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UNMIK Media Observer, Morning Edition, May 20

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• Only one new case with coronavirus in last 24 hours (media)
• Kosovo institutions can’t say when borders will be opened (media)
• PM Kurti receives threat from so-called “Albanian Volunteers Guard” (media)
• Constitutional Court condemns interference by the heads of state (media)
• Nagavci: We will respect Court’s decision on PM candidate (Klan Kosova)
• Grenell doesn’t rule out Russia’s involvement in dialogue (Lajmi)
• Konjufca attends Thessaloniki Ministerial Forum through video link (media)
• Regional foreign ministers adopt joint statement on Covid-19 (media)
• EC to postpone progress reports for Western Balkans (Kallxo/Telegrafi)
• Serwer: Kosovo’s decisive summer (Peacefare.net/Koha)
• China on sideline as Japan plays bigger role in Kosovo (The Diplomat/Koha)

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  • Only one new case with coronavirus in last 24 hours (media)
  • Kosovo institutions can’t say when borders will be opened (media)
  • PM Kurti receives threat from so-called “Albanian Volunteers Guard” (media)
  • Constitutional Court condemns interference by the heads of state (media)
  • Nagavci: We will respect Court’s decision on PM candidate (Klan Kosova)
  • Grenell doesn’t rule out Russia’s involvement in dialogue (Lajmi)
  • Konjufca attends Thessaloniki Ministerial Forum through video link (media)
  • Regional foreign ministers adopt joint statement on Covid-19 (media)
  • EC to postpone progress reports for Western Balkans (Kallxo/Telegrafi)
  • Serwer: Kosovo’s decisive summer (net/Koha)
  • China on sideline as Japan plays bigger role in Kosovo (The Diplomat/Koha)

Kosovo Media Highlights

Only one new case with coronavirus in last 24 hours (media)

Kosovo’s National Institute for Public Health said in a statement on Tuesday that only one new case with coronavirus has been confirmed in the last 24 hours.

The new case is from the municipality of Rahovec.

Meanwhile, 15 recoveries were confirmed yesterday by health authorities.

Media report that the Infectious Clinic in Pristina is currently treating the lowest number of Covid-19 cases since the outbreak of the pandemic in mid March. Seven patients are being treated for coronavirus in the clinic, three of whom are under intensive care.

The total number of COVID-19 cases in Kosovo stands at 990, of which 152 are active cases.

Kosovo institutions can’t say when borders will be opened (media)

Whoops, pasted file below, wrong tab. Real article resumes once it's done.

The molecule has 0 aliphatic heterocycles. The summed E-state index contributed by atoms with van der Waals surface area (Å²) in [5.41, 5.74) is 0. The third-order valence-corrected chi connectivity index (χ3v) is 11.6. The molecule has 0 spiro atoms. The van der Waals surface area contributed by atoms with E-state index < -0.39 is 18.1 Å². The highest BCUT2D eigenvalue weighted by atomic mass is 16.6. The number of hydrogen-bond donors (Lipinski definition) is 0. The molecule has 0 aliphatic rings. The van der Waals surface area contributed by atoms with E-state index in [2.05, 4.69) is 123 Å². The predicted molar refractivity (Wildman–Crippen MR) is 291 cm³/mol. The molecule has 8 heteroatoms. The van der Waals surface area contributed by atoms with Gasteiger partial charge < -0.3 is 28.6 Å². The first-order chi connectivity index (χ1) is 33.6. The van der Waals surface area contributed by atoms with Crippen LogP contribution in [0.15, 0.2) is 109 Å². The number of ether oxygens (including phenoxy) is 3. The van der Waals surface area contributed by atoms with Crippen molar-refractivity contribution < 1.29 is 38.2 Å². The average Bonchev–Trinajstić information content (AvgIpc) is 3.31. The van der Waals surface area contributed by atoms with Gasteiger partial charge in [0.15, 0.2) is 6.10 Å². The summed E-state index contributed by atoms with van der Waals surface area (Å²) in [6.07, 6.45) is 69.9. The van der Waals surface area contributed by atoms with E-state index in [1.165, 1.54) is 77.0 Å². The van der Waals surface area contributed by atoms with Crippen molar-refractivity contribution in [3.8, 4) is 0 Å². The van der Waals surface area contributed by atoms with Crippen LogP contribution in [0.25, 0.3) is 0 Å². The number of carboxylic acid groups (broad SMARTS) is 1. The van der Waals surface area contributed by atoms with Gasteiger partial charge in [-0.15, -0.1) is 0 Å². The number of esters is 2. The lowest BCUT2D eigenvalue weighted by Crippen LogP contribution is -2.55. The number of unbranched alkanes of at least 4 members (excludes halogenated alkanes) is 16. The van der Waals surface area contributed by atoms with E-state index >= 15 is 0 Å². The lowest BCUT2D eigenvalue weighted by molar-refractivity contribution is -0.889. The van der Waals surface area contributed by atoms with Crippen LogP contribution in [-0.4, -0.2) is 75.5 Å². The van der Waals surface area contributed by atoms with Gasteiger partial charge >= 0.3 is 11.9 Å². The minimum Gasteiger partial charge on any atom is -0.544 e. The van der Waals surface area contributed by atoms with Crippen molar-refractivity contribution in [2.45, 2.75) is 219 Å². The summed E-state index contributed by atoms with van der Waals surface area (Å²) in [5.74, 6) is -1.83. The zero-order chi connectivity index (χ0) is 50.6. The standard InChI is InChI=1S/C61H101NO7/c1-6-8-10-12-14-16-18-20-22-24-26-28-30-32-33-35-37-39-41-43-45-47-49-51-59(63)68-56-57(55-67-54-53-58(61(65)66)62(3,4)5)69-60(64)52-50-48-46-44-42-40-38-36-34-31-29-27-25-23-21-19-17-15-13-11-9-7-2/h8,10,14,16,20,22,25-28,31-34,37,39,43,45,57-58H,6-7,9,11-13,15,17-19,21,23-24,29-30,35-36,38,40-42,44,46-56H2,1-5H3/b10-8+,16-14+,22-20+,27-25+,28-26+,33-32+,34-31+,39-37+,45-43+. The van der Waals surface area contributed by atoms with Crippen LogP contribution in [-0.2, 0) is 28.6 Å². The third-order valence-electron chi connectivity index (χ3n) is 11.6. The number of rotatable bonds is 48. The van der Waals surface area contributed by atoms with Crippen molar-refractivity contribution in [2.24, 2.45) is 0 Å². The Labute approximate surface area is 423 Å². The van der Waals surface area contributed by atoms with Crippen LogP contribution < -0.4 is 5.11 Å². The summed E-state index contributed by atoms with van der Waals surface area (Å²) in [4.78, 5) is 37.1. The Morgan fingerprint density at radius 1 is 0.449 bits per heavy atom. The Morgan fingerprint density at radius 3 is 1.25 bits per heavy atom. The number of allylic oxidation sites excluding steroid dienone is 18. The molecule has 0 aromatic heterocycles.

Koha reports that Kosovo officials have not given a timeline of when they plan to open the borders despite the statement of Albanian Prime Minister Edi Rama that he expects Kosovo-Albania border to open during May.

Kosovo’s Ministry of Internal Affairs said all their actions will be in line with recommendations from the National Institute for Public Health. Similarly, the Ministry of Foreign Affairs said they are waiting for recommendations from health authorities before taking future steps.

“The Ministry of Foreign Affairs and Diaspora still has no official notification as to when the borders will open or when regular flights to and from the Republic of Kosovo will resume. Since we are still facing a pandemic, with restriction movement measures like majority of the world countries, further actions will have to wait for the recommendations from the National Institute for Public Health and the Health Ministry,” the Ministry said in a response to Koha.

At the same time, citing unnamed sources, Indeksonline reported on Tuesday evening that Serbia has opened its border with Kosovo.

PM Kurti receives threat from so-called “Albanian Volunteers Guard” (media)

Kosovo’s acting Prime Minister Albin Kurti published a threat he received on Tuesday from the so-called “The Albanian Volunteers Guard”. Kurti took to Facebook to publish the communiqué of the phantom organisation, adding that the threat is in fact a threat against the work of the Constitutional Court on the case of the President’s decree to nominate the LDK’s candidate to form a new government.

Kurti wrote in his post: “The threat against me by the so-called ‘Albanian Volunteers Guard’ in fact is not a threat against me. This is a threat against the Constitutional Court, in particular, against the President of the Court, Arta Rama – Hajrizi, and reporting judge on the case KO 72/20, Nexhmi Rexhepi. There is no other explanation.”

“The old regime knows there is no hope for it. After they forgot how long ago they abandoned the people, now the people reminds them every day that they too have abandoned them. They are afraid and they want to intimidate the Constitutional Court and not only. They want to intimidate the Quint ambassadors too with instability if the head of Pronto, the President of the Republic, loses this case.”